produce accurate reports and software solution. It consists of the
following:

        Project planning and feasibility study
            o A problem statement that states the objectives of the
               systems project.
        Systems analysis and requirements definition
            o A report stating the specifications of the current system
               including how it works and what it does.
        Systems design
            o A report stating the specifications for the proposed new
               system. Will say what the system will do and how it will
               operate.
        Implementation
            o Program, documentation, manuals. This is where the
               product is made and technical documentation and user
               documentation are produced.
        Integration and testing
            o Test and evaluation results. The system should also be in a
               stage where it can be delivered to the client. Validation
               and verification are important factors in this section.
        Acceptance, installation, deployment and maintenance
            o Another problem statement might have to be produced at
               this stage if something is wrong with the system. The cycle
               starts again.




                                                 Page 8 of 19
Project, System Analysis & DBMS                                                   Adam Wright
Feasibility & Planning: Feasibility Report (2)                                     16/05/2010


There are also various system lifecycle models. These are ways in
which the project should be approached. The types of lifecycles
include:

        Waterfall
        Rapid prototyping
        Spiral
        Fountain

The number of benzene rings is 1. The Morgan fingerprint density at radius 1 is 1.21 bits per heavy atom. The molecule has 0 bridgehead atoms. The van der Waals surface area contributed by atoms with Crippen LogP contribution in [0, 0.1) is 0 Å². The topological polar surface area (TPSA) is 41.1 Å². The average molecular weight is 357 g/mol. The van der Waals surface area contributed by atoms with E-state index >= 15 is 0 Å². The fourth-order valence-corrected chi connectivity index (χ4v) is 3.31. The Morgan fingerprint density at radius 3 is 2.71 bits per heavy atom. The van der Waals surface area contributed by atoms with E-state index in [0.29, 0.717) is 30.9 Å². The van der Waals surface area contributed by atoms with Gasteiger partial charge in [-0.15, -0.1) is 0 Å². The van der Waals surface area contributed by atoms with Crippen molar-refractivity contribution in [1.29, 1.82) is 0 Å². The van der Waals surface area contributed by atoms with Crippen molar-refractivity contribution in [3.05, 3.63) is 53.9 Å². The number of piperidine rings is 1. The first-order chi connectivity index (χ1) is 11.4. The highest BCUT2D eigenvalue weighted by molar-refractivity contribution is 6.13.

    Incremental
        Synchronize and stabilize
        And Build and fix

Within a waterfall model, progress keeps on moving forward and the
project cannot go back to any previous stages. This causes a problem
when at the end of the project it turns out the system produced is not
that the user/client wanted. It is very important that each stage is
completed to its full potential until the developer moves onto the
proceeding stages.




                              http://faculty.sxu.edu/~rogers/sys/waterfall.html




                                                 Page 9 of 19
Project, System Analysis & DBMS                                                    Adam Wright
Feasibility & Planning: Feasibility Report (2)                                      16/05/2010


The main advantages of the Waterfall model is that each stage is
completed to its full potential before moving on, making the project
flow smoothly. It is also very easy to use. This type of model is best
suited for smaller projects and will perform at its best if the project is
fully understood.

The disadvantages with this model are that the developer cannot
return to a previous section and the client/user is not involved in a
way in which his or her feedback can be stated. Also any alterations